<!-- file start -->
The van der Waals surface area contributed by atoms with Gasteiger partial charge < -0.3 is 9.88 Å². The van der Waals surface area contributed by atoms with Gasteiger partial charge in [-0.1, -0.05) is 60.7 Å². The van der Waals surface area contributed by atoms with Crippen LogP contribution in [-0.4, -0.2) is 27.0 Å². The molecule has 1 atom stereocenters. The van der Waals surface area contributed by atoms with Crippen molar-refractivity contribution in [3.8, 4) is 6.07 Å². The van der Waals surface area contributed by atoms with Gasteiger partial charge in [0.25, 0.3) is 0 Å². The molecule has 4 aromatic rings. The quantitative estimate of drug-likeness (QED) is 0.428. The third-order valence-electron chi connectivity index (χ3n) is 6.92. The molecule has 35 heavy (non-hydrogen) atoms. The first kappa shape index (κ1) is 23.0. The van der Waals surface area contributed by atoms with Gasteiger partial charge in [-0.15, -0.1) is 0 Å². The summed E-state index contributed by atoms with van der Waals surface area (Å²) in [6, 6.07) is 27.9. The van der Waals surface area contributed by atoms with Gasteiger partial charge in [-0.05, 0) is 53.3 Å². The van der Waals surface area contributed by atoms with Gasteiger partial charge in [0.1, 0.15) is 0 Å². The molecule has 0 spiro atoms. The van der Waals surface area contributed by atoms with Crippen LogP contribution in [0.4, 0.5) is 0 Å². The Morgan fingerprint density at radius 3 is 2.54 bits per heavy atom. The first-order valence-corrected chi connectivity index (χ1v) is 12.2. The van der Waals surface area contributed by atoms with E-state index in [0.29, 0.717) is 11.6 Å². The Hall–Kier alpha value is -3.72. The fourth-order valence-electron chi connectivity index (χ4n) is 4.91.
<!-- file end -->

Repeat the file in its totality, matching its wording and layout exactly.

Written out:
The van der Waals surface area contributed by atoms with Gasteiger partial charge < -0.3 is 9.88 Å². The van der Waals surface area contributed by atoms with Gasteiger partial charge in [-0.1, -0.05) is 60.7 Å². The van der Waals surface area contributed by atoms with Crippen LogP contribution in [-0.4, -0.2) is 27.0 Å². The molecule has 1 atom stereocenters. The van der Waals surface area contributed by atoms with Crippen molar-refractivity contribution in [3.8, 4) is 6.07 Å². The van der Waals surface area contributed by atoms with Gasteiger partial charge in [0.25, 0.3) is 0 Å². The molecule has 4 aromatic rings. The quantitative estimate of drug-likeness (QED) is 0.428. The third-order valence-electron chi connectivity index (χ3n) is 6.92. The molecule has 35 heavy (non-hydrogen) atoms. The first kappa shape index (κ1) is 23.0. The van der Waals surface area contributed by atoms with Gasteiger partial charge in [-0.15, -0.1) is 0 Å². The summed E-state index contributed by atoms with van der Waals surface area (Å²) in [6, 6.07) is 27.9. The van der Waals surface area contributed by atoms with Gasteiger partial charge in [-0.05, 0) is 53.3 Å². The van der Waals surface area contributed by atoms with Gasteiger partial charge in [0.1, 0.15) is 0 Å². The molecule has 0 spiro atoms. The van der Waals surface area contributed by atoms with Crippen LogP contribution in [0.4, 0.5) is 0 Å². The Morgan fingerprint density at radius 3 is 2.54 bits per heavy atom. The first-order valence-corrected chi connectivity index (χ1v) is 12.2. The van der Waals surface area contributed by atoms with E-state index in [0.29, 0.717) is 11.6 Å². The Hall–Kier alpha value is -3.72. The fourth-order valence-electron chi connectivity index (χ4n) is 4.91.